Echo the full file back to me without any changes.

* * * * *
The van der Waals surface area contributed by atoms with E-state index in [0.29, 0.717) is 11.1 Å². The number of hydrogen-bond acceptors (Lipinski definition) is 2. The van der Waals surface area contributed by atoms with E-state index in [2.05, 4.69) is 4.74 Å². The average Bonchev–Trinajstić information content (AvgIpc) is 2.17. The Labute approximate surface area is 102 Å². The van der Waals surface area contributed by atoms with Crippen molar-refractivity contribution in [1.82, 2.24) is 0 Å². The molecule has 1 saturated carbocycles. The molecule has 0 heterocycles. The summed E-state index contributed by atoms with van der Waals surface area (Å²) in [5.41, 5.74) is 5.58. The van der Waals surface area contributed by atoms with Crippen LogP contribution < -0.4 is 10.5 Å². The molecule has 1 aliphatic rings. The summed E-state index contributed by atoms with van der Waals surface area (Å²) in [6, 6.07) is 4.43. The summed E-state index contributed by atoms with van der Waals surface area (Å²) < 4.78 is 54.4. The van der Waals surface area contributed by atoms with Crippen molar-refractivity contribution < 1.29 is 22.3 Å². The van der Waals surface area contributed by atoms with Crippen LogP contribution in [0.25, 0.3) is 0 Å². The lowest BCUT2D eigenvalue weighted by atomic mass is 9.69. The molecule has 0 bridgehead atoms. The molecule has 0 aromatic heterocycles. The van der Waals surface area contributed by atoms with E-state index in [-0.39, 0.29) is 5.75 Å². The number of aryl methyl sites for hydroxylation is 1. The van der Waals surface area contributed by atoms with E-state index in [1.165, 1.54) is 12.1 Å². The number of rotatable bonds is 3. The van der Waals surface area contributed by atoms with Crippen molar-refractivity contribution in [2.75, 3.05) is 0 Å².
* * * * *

The van der Waals surface area contributed by atoms with E-state index in [0.29, 0.717) is 11.1 Å². The number of hydrogen-bond acceptors (Lipinski definition) is 2. The van der Waals surface area contributed by atoms with E-state index in [2.05, 4.69) is 4.74 Å². The average Bonchev–Trinajstić information content (AvgIpc) is 2.17. The Labute approximate surface area is 102 Å². The van der Waals surface area contributed by atoms with Crippen molar-refractivity contribution in [1.82, 2.24) is 0 Å². The molecule has 1 saturated carbocycles. The molecule has 0 heterocycles. The summed E-state index contributed by atoms with van der Waals surface area (Å²) in [5.41, 5.74) is 5.58. The van der Waals surface area contributed by atoms with Crippen LogP contribution < -0.4 is 10.5 Å². The molecule has 1 aliphatic rings. The summed E-state index contributed by atoms with van der Waals surface area (Å²) in [6, 6.07) is 4.43. The summed E-state index contributed by atoms with van der Waals surface area (Å²) < 4.78 is 54.4. The van der Waals surface area contributed by atoms with Crippen molar-refractivity contribution < 1.29 is 22.3 Å². The van der Waals surface area contributed by atoms with Crippen LogP contribution in [0.25, 0.3) is 0 Å². The lowest BCUT2D eigenvalue weighted by atomic mass is 9.69. The molecule has 0 bridgehead atoms. The molecule has 0 aromatic heterocycles. The van der Waals surface area contributed by atoms with E-state index in [-0.39, 0.29) is 5.75 Å². The number of aryl methyl sites for hydroxylation is 1. The van der Waals surface area contributed by atoms with E-state index in [1.165, 1.54) is 12.1 Å². The number of rotatable bonds is 3. The van der Waals surface area contributed by atoms with Crippen molar-refractivity contribution in [2.75, 3.05) is 0 Å².